David Maestas, New Mexico State University’s student president, wonders why legislators and the administration have watched the lottery scholarship fund drift toward insolvency for three years without doing anything.
Good question, David.
As tuition and demand rose and lottery sales ebbed, policy makers kicked the question around, introduced bills and even formed a task force. It’s all gone nowhere.
Students have come up with their own solution, which deserves a serious hearing.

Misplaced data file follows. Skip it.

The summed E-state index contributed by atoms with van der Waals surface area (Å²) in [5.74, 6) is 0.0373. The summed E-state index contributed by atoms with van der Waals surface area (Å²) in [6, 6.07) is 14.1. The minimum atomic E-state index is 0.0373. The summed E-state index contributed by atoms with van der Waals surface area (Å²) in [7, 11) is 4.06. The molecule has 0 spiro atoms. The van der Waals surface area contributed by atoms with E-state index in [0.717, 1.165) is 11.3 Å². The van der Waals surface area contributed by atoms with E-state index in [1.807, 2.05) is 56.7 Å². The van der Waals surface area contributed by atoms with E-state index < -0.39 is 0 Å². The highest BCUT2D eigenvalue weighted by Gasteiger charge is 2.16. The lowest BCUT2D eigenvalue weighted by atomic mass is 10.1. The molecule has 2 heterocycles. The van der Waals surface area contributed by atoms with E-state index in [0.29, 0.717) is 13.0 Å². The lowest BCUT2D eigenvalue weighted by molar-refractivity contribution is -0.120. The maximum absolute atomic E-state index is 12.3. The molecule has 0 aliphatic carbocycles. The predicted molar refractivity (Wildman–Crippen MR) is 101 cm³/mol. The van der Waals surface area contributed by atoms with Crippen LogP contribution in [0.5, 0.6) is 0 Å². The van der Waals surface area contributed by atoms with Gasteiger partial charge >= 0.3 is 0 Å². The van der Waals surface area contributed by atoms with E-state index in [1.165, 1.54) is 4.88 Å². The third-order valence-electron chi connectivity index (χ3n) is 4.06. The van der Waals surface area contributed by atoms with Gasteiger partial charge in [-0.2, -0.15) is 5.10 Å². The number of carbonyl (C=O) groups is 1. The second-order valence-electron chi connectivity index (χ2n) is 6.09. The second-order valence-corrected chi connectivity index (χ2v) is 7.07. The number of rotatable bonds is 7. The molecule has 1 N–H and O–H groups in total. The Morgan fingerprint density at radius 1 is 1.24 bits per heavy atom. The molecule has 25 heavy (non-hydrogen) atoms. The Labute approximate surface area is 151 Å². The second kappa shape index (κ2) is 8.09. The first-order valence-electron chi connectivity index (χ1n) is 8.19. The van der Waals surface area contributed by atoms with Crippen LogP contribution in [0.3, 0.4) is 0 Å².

Maestas was among student leaders around the state who developed a proposal. They would raise the minimum grade point average from 2.5 to 2.75, reduce the number of consecutive semesters for scholarship use from eight to seven (three for students at two-year colleges), and make the grant a flat sum and not a promise to pay tuition, whatever that tuition might be.
In other words, the grants would rise and fall with the lottery fund and be dependent only on the lottery fund and not on taxpayers. It’s a critical distinction and one lawmakers wrestled unsuccessfully.